Stress is like traffic. It’s that annoyance you experience on your way to where you’re going. Sometimes it slows you down. Other times it is most efficient in riling you up. It’s universally agreed that stress isn’t our friend, but can it kill you?
Not the end of the day, the face of exhaustion that you present in your mirror after a long day before heading to sleep kind of death. But like, the heart-stops-beating-cease-to-exist kind of dying?
Can stress do that to a person? Let’s comb through the facts.
Cause of Death: Stress?
There are, of course, differing levels of stress. People respond differently to different stressful stimuli. Something that drives someone’s blood pressure through the roof may only be enough to make another person chuckle in disdain. It’s all relative.
The tendency for stress to become fatal is dependent on the circumstances that come as a result of the stress. The presence of prolonged or chronic stress affects the body physically. The nervous, cardiovascular, digestive, immune, and metabolic systems are all affected in cases such as these.
The Stress Domino Effect
It works something like a domino effect. One function of the body doesn’t execute correctly, and then the next, and the next. Before you know it, you’re deep in unexplained indigestion, night sweats, and developing chest pain. Stress comes in many forms, and it’s important to note if you are experiencing any of them as a result of feeling too stressed.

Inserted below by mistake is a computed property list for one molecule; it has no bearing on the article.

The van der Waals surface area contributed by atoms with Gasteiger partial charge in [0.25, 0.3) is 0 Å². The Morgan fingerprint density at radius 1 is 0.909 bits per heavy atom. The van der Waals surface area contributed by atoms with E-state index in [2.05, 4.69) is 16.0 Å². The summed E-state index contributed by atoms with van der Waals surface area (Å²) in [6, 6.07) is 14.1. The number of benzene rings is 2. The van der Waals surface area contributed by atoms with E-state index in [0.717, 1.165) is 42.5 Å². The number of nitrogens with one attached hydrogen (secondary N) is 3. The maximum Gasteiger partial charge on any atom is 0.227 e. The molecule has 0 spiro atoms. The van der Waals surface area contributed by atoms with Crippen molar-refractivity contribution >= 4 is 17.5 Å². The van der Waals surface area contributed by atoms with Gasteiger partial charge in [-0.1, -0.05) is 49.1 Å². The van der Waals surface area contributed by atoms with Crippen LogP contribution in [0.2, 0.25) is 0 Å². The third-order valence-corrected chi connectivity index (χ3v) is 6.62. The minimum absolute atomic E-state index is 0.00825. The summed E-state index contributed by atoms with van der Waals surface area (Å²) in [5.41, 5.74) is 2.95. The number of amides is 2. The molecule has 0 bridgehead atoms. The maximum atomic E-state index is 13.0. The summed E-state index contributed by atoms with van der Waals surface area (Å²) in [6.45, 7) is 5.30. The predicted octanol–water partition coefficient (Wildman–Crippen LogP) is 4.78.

This is how stress can go from a few bad days, to chronic, and potentially fatal.
The End Game
The verdict is that yes, technically, you can die from the effects of stress. Stress can trigger a variety of health complications that can lead to fatality over time.
However, this is not to say that you will die from a single instance of being distressed. Though, if you present an existing risk of heart attack, and experience an abnormally high level of stress, it’s not impossible that being stressed could trigger a cardiovascular attack.
We want you to take care of you, so GR8 fam, if you’re experiencing high levels of stress—don’t just let it be. Seek guidance from a mental healthcare professional, and work to alleviate stress because even if it doesn’t kill you, it may still be taking away from your life.